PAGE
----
Dispute over whistleblower’s bounty featured in Bloomberg Law report

A December 26, 2017 report by Bloomberg Law cited a district court’s decision to award a False Claims Act (FCA) whistleblower 28 percent of the recovery over the Department of Justice’s (DOJ’s) argument she should receive the statutory minimum of 25 percent.

The report, titled “DOJ’s Health-Care Fraud Recoveries Dip to Under $2.5B in FY2017”, provides a sna  pshot of FCA recoveries in 2017 as reported by DOJ. Last year, the government recovered $3.7B, down from $4.7B in 2016. The total number of lawsuit was also down slightly with 544 new FCA suits filed in fiscal year 2017, compared to 572 in 2016.

The FCA, also known as the “Lincoln Law”, imposes liability on individuals and companies who defraud governmental programs and is the federal government’s primary tool in battling fraud. A whistleblower with knowledge of fraud against the government can file a lawsuit on behalf of the government to recover the ill-gotten gains and share in a portion of the recovery–somewhere between 15 to 30 percent depending on the government’s involvement. The government can either intervene in the lawsuit and takeover the litigation, or allow the whistleblower to proceed on her own. FCA lawsuits filed by whistleblowers accounted for 98.7 percent of recoveries in 2017.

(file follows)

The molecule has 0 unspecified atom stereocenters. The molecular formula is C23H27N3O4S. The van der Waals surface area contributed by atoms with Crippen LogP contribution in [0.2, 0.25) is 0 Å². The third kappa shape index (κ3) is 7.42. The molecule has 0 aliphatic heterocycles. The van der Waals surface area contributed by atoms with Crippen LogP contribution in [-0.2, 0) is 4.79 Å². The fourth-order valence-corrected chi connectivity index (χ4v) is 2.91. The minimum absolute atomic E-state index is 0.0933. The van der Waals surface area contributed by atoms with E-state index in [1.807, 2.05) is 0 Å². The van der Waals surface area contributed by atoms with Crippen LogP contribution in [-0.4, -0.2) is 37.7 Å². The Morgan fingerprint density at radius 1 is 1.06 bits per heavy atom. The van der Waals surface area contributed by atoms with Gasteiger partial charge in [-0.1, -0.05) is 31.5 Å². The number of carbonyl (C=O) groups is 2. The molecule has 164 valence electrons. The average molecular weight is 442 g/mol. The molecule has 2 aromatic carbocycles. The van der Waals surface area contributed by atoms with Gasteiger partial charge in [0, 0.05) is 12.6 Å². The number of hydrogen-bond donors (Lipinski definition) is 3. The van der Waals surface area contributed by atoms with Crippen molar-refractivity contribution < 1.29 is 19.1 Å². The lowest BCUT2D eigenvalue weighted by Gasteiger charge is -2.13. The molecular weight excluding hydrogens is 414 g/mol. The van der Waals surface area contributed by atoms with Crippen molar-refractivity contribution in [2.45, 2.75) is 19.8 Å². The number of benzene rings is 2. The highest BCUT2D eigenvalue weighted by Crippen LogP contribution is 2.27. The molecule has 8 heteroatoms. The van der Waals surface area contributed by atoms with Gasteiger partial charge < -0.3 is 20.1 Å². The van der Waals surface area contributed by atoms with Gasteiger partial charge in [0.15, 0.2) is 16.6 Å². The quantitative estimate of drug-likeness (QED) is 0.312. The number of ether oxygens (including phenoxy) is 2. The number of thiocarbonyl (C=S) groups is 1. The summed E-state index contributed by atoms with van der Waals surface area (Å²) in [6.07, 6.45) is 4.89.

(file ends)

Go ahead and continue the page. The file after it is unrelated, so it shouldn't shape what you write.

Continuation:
Pharmaceutical companies paid the largest of health-care FCA settlements in 2017, including a $259 million settlement with drug-maker Celgene in a case brought by a former drug representative for the company, Beverly Brown. DOJ declined to intervene in the Celgene case, but then disputed the percentage Brown should be awarded for her efforts. The United States District Court for the Central District of California recently awarded Ms. Brown 28 percent of the recovery. Ms. Brown is represented by Dick Harpootlian and Chris Kenney, along with Guttman Buschner & Brooks PLLC in Washington, D.C. and Bienert Miller & Katzman in California.

The case is United States ex rel. Brown v. Celgene Corp., C.A. No. 10-cv-3165 (C.D. Cal.).

To read the entire Bloomberg report, click here: DOJ’s Health-Care Fraud Recoveries Dip to Under $2.5B in FY2017

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